This does, though, bring us to another weak bit of this issue. Deathwing has been built up as this major thing, this cosmic beast between dimensions who serves the Wraiths as long as they keep it fed. Here, it’s just a giant bird that swoops a couple times, eats one dude, then poofs away. We’re told it represents and ancient horror known as the Devourers, so, once unleashed upon our reality, shouldn’t it keep devouring and laying waste and be this giant, visible thing that the populace takes notice of? No? As it is, it’s a bit underwhelming, and Rom being legendary for having once taken out Deathwing suddenly has a bit less weight behind it.
But, hey, to go back to positives, we have this mysterious new character: Serpentyne! He looks neat, has a cool(-ish) name, and I love the mystery they’re building around his character. He’s obviously alien and has a history with the Wraith, who he loathes, but he isn’t familiar with the Spaceknights, so I wonder if he’s from an era pre-dating the conflict with Galador. Either way, it’ll be interesting to see what happens when he and Rom are fighting for control of the same weapon to unleash upon a shared enemy. Leave it to this issue to put two heroes on the same quest in opposition over which one of them actually gets to fulfil it. There’s something very true to classical knight ballads about that, so I’m eager to see how it plays out.
A few thoughts:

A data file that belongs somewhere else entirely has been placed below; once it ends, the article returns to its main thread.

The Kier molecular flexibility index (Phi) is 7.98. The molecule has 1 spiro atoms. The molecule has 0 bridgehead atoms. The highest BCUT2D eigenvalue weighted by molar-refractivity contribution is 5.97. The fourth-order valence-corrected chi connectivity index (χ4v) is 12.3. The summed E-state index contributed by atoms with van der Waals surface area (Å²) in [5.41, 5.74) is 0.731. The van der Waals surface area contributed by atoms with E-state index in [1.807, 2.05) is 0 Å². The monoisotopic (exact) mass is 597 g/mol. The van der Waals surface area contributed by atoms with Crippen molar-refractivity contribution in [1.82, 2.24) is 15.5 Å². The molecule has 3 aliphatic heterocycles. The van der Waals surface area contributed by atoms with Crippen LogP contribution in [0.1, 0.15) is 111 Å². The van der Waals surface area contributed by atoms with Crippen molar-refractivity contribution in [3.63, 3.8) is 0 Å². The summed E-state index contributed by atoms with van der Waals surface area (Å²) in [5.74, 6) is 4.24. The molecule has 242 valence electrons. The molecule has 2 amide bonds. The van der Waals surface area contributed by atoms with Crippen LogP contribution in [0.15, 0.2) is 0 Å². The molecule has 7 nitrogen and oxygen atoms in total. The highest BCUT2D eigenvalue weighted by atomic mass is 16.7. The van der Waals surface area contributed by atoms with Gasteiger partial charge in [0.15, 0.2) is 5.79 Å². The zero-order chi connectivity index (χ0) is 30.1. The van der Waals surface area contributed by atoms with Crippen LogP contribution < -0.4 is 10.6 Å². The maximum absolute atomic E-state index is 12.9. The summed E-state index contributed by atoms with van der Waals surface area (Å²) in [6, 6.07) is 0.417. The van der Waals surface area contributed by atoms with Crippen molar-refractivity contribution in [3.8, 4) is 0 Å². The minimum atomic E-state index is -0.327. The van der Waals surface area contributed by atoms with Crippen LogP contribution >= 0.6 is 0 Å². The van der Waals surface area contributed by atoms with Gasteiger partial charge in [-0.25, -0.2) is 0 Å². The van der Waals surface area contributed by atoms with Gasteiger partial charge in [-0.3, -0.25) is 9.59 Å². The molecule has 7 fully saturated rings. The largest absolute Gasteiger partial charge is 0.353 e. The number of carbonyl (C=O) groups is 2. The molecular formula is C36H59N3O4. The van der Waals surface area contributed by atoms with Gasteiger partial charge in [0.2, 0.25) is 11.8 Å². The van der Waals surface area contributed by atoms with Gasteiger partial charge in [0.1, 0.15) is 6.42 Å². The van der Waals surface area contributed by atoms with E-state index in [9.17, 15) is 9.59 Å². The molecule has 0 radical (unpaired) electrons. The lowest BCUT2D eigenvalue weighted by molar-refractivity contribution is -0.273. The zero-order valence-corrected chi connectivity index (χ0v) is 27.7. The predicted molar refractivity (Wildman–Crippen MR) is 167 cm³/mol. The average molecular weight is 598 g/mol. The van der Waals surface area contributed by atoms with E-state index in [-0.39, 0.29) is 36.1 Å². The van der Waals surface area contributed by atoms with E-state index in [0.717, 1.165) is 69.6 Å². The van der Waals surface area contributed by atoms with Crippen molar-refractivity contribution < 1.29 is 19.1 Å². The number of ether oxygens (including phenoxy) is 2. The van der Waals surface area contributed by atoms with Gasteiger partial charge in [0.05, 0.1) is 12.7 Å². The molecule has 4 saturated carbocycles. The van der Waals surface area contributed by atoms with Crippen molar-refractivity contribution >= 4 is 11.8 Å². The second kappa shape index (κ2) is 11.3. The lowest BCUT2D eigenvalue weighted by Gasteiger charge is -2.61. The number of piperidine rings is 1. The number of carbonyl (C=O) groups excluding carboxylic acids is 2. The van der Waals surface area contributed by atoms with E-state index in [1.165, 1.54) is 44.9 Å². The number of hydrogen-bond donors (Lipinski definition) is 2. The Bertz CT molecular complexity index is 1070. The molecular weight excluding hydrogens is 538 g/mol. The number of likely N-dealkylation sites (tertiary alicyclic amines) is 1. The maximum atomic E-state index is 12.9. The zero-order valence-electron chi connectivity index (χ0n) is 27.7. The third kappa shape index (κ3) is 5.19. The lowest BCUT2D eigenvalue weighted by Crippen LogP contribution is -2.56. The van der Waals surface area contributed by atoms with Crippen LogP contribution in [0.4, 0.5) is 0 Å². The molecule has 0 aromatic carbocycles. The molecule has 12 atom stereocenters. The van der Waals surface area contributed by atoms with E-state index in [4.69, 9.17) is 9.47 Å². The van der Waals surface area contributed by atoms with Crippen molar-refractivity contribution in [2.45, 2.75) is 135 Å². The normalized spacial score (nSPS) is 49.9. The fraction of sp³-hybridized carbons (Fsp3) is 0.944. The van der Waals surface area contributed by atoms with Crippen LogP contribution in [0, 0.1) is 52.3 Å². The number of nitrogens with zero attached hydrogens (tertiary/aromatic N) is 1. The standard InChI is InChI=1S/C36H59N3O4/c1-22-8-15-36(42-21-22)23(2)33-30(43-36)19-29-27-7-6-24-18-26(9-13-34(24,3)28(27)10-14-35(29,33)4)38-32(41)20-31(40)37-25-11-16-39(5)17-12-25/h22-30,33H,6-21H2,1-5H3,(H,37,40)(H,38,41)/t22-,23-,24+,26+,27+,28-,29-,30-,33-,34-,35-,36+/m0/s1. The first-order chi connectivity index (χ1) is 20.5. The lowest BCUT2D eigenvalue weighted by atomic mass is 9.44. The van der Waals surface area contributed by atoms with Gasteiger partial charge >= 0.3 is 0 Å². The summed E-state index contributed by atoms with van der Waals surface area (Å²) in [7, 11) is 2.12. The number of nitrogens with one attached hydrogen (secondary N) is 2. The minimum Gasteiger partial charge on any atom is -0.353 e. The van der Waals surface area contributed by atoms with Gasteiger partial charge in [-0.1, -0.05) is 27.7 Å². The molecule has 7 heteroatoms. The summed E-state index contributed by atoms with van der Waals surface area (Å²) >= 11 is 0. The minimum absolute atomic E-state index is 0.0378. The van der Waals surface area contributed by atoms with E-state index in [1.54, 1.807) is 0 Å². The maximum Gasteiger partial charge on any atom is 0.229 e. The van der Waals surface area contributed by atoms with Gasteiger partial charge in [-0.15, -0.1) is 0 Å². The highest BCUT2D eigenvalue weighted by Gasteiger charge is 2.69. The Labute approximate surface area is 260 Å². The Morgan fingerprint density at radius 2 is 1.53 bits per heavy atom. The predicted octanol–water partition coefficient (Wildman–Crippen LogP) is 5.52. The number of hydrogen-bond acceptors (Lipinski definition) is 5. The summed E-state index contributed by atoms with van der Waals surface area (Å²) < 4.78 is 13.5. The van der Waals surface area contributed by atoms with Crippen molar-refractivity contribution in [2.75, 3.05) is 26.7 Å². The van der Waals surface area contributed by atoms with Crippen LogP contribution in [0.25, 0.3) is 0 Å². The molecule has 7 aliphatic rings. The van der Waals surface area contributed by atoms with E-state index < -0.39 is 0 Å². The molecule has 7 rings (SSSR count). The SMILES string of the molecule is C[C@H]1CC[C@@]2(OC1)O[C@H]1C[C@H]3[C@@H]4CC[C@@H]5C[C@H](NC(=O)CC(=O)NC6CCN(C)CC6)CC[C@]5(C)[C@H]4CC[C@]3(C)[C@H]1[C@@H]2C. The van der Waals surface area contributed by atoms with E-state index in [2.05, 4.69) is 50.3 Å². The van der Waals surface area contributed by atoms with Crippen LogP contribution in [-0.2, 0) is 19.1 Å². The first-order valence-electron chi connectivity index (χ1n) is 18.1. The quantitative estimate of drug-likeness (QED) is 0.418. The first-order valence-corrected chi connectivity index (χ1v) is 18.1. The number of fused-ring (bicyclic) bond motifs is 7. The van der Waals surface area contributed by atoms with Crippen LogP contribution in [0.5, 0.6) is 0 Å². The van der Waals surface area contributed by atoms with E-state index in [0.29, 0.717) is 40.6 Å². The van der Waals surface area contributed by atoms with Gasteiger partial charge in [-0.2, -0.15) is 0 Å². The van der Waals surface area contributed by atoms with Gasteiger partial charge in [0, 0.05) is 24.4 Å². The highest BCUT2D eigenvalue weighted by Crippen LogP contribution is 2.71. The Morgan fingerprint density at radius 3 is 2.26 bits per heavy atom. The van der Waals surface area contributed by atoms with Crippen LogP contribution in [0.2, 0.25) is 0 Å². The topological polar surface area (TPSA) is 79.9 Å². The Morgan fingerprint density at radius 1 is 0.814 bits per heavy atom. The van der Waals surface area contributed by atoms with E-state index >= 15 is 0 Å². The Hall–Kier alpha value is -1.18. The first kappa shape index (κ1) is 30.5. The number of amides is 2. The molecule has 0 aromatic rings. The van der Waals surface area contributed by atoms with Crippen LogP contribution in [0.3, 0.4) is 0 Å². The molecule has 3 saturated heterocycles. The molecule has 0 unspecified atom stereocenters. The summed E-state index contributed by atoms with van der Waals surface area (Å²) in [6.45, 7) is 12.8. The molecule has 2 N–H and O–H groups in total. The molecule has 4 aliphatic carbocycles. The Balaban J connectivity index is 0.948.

- So nothing more about the Thornoids, then? In the last issue, their seeds were spread all over Clairton, so I expected to hear about mass panic and deaths and people whacking these tendrils with whatever they can find… but no. It was just isolated to that one location. Deathwing follows this trend of something that should have been more broadly experienced instead being a missed opportunity.
- Love the moment of the boy being hushed by his mother when he openly wonders why a Wraith|child in the funeral procession isn’t crying about the “death” of his “father”.
- Gee, Silas. Can’t take 5 minutes to look around and see what happened to your friend and why his briefcase was left abandoned on the sidewalk?
- “Quivering curs” is an insult that needs to be used far more often.
There’s a few hiccups, but this is yet another solid issue with a surprisingly deep theme about death and how one should keep fighting, even in the face of tragedy.